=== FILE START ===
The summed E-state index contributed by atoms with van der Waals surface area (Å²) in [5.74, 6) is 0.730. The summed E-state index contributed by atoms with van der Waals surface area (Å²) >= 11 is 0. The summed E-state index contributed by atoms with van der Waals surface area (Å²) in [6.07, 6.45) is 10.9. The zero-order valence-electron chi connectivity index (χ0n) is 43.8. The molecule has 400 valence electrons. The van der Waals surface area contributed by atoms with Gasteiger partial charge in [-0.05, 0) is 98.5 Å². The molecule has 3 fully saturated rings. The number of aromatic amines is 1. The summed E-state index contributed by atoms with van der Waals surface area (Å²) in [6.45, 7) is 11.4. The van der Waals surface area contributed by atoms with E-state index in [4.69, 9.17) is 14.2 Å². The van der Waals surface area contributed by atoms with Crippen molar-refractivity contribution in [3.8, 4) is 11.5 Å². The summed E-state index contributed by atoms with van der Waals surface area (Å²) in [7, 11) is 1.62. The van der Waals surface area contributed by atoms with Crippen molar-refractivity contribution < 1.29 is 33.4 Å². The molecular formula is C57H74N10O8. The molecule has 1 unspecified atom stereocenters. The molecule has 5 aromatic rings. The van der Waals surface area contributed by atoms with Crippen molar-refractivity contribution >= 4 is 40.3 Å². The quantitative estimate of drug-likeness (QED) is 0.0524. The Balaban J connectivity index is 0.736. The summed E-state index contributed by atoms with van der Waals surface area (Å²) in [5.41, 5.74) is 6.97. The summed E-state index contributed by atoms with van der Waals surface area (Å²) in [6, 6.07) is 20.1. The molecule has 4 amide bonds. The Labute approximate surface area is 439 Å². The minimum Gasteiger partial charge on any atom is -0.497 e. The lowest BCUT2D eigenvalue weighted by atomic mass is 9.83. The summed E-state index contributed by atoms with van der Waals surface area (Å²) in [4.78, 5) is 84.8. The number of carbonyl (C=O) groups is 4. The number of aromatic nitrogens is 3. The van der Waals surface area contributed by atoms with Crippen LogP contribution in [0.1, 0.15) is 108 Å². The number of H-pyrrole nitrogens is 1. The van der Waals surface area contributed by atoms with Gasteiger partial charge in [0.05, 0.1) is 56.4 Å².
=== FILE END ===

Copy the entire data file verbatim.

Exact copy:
The summed E-state index contributed by atoms with van der Waals surface area (Å²) in [5.74, 6) is 0.730. The summed E-state index contributed by atoms with van der Waals surface area (Å²) >= 11 is 0. The summed E-state index contributed by atoms with van der Waals surface area (Å²) in [6.07, 6.45) is 10.9. The zero-order valence-electron chi connectivity index (χ0n) is 43.8. The molecule has 400 valence electrons. The van der Waals surface area contributed by atoms with Gasteiger partial charge in [-0.05, 0) is 98.5 Å². The molecule has 3 fully saturated rings. The number of aromatic amines is 1. The summed E-state index contributed by atoms with van der Waals surface area (Å²) in [6.45, 7) is 11.4. The van der Waals surface area contributed by atoms with E-state index in [4.69, 9.17) is 14.2 Å². The van der Waals surface area contributed by atoms with Crippen molar-refractivity contribution in [3.8, 4) is 11.5 Å². The summed E-state index contributed by atoms with van der Waals surface area (Å²) in [7, 11) is 1.62. The van der Waals surface area contributed by atoms with Crippen molar-refractivity contribution < 1.29 is 33.4 Å². The molecular formula is C57H74N10O8. The molecule has 1 unspecified atom stereocenters. The molecule has 5 aromatic rings. The van der Waals surface area contributed by atoms with Crippen molar-refractivity contribution >= 4 is 40.3 Å². The quantitative estimate of drug-likeness (QED) is 0.0524. The Balaban J connectivity index is 0.736. The summed E-state index contributed by atoms with van der Waals surface area (Å²) in [5.41, 5.74) is 6.97. The summed E-state index contributed by atoms with van der Waals surface area (Å²) in [6, 6.07) is 20.1. The molecule has 4 amide bonds. The Labute approximate surface area is 439 Å². The minimum Gasteiger partial charge on any atom is -0.497 e. The lowest BCUT2D eigenvalue weighted by atomic mass is 9.83. The summed E-state index contributed by atoms with van der Waals surface area (Å²) in [4.78, 5) is 84.8. The number of carbonyl (C=O) groups is 4. The number of aromatic nitrogens is 3. The van der Waals surface area contributed by atoms with Crippen LogP contribution in [0.1, 0.15) is 108 Å². The number of H-pyrrole nitrogens is 1. The van der Waals surface area contributed by atoms with Gasteiger partial charge in [0.05, 0.1) is 56.4 Å².